First, school settings are familiar. As readers, it’s quite simple to wrap our minds around the idea of a school, simply because we’ve all been in school before. We know what to expect—homework, exams, classes, nice teachers and nasty ones. Even if we haven’t gone to boarding school (or homeschooled), it takes only a sight stretch of the imagination to picture the setting of a school.
Second, though, what makes these books interesting is that it’s school—with a twist. The school settings of fantasy books are intriguing not because they’re familiar but because they’ve got something different to them. Hogwarts in Harry Potter is interesting because it teaches magic. Princess Academy is exciting because it’s preparing uneducated mountain girls to act like princesses. Vampire Academy is intriguing because…well…let’s not go there. The point is, all of these schools sound much less boring than our schools were (although this may be an issue of “the grass is greener,” since learning takes work wherever we may go to school!). The “school with a twist” concept is interesting because of the way it combines the familiar with the exciting.
What’s more, these school stories are places we’d like to attend. Of course, we might not want to have to fend for our lives against dark wizards (Harry Potter) or prepare to marry a prince we’ve never met (Princess Academy), but in general, the school is engaging enough that we’d want to trade our own “boring” school experiences for these more exciting fictional schools.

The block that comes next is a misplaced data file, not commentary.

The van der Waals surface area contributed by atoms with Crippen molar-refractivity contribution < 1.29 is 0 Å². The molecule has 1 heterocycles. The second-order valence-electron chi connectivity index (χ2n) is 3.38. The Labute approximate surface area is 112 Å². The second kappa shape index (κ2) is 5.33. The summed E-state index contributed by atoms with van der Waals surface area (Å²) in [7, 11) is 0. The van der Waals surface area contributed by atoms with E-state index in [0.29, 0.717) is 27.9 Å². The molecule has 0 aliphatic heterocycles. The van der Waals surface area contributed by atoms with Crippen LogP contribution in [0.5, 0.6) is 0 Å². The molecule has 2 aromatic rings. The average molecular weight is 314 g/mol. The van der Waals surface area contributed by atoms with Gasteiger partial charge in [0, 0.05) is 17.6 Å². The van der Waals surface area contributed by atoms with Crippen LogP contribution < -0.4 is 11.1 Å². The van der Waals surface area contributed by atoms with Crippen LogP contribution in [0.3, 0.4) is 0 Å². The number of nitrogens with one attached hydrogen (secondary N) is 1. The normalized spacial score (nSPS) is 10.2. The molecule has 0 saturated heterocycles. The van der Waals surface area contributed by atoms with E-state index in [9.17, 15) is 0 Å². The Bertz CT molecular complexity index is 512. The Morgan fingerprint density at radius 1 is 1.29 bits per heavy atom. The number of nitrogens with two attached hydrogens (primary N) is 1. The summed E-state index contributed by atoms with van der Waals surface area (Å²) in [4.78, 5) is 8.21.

An often-overlooked and very subtle benefit of school settings, though, is the innate structure of a school story. The school year has a very definite beginning and end, along with breaks for Christmas and the like, which forces authors to condense the story into one-year units. While such imposed structure may not work for every story, it does wonders to the outline of the story when there are definite deadlines by which x actions must take place.
A complement to the structure of school stories is the automatic multilayered plot. Obviously, on the surface level, there is conflict arising from teachers and homework and exams. However, there are also opportunities for conflicts among classmates. Then, too, in fantasy stories, there’s usually some darker villain looming in the shadows who must be conquered by the end of the school year. So many layers of conflict embedded in the story make it much more lifelike and interesting.
So there you have it: top reasons why school stories are so popular. They’re familiar, they have a twist that keeps them from boredom, they’re places we’d like to attend, the stories have structure, and they have an automatic multilayered plot.
Comment below and let me know your favorite school story, or tell us if you’ve been writing a school story yourself!